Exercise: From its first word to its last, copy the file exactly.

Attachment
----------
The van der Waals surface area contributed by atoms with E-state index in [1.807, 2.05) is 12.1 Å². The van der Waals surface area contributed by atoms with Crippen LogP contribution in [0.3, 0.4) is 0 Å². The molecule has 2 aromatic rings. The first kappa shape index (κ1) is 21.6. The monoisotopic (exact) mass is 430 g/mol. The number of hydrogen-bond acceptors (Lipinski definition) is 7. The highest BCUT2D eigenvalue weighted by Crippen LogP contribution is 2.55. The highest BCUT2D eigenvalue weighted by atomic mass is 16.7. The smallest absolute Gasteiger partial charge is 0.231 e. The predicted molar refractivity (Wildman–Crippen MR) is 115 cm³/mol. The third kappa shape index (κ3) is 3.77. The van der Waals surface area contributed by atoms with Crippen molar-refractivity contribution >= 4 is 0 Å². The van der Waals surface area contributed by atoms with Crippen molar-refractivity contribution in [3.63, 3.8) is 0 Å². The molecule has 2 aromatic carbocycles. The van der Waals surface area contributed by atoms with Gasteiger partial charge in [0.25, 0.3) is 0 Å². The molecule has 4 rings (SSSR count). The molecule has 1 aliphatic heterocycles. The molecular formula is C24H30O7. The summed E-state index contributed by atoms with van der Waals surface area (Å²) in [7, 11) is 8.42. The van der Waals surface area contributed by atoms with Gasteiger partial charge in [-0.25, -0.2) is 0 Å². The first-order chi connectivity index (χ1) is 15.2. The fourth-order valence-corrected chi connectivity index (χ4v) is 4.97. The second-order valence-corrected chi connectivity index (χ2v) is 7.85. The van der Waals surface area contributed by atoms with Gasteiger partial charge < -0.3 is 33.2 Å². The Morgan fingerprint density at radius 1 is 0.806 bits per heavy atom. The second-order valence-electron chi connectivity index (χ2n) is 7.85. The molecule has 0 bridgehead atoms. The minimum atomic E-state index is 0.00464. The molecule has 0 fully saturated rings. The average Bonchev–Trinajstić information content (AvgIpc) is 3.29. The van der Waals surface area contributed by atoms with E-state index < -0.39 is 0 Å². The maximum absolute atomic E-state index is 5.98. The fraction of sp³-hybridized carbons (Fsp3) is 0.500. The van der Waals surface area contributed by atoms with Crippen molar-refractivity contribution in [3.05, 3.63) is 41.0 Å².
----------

The van der Waals surface area contributed by atoms with E-state index in [1.807, 2.05) is 12.1 Å². The van der Waals surface area contributed by atoms with Crippen LogP contribution in [0.3, 0.4) is 0 Å². The molecule has 2 aromatic rings. The first kappa shape index (κ1) is 21.6. The monoisotopic (exact) mass is 430 g/mol. The number of hydrogen-bond acceptors (Lipinski definition) is 7. The highest BCUT2D eigenvalue weighted by Crippen LogP contribution is 2.55. The highest BCUT2D eigenvalue weighted by atomic mass is 16.7. The smallest absolute Gasteiger partial charge is 0.231 e. The predicted molar refractivity (Wildman–Crippen MR) is 115 cm³/mol. The third kappa shape index (κ3) is 3.77. The van der Waals surface area contributed by atoms with Crippen molar-refractivity contribution >= 4 is 0 Å². The van der Waals surface area contributed by atoms with Crippen molar-refractivity contribution in [3.63, 3.8) is 0 Å². The molecule has 2 aromatic carbocycles. The van der Waals surface area contributed by atoms with Gasteiger partial charge in [0.25, 0.3) is 0 Å². The molecule has 4 rings (SSSR count). The molecule has 1 aliphatic heterocycles. The molecular formula is C24H30O7. The summed E-state index contributed by atoms with van der Waals surface area (Å²) in [7, 11) is 8.42. The van der Waals surface area contributed by atoms with Gasteiger partial charge in [-0.25, -0.2) is 0 Å². The first-order chi connectivity index (χ1) is 15.2. The fourth-order valence-corrected chi connectivity index (χ4v) is 4.97. The second-order valence-corrected chi connectivity index (χ2v) is 7.85. The van der Waals surface area contributed by atoms with Gasteiger partial charge < -0.3 is 33.2 Å². The Morgan fingerprint density at radius 1 is 0.806 bits per heavy atom. The second-order valence-electron chi connectivity index (χ2n) is 7.85. The molecule has 0 bridgehead atoms. The minimum atomic E-state index is 0.00464. The molecule has 0 fully saturated rings. The average Bonchev–Trinajstić information content (AvgIpc) is 3.29. The van der Waals surface area contributed by atoms with E-state index < -0.39 is 0 Å². The maximum absolute atomic E-state index is 5.98. The fraction of sp³-hybridized carbons (Fsp3) is 0.500. The van der Waals surface area contributed by atoms with Crippen molar-refractivity contribution in [3.05, 3.63) is 41.0 Å².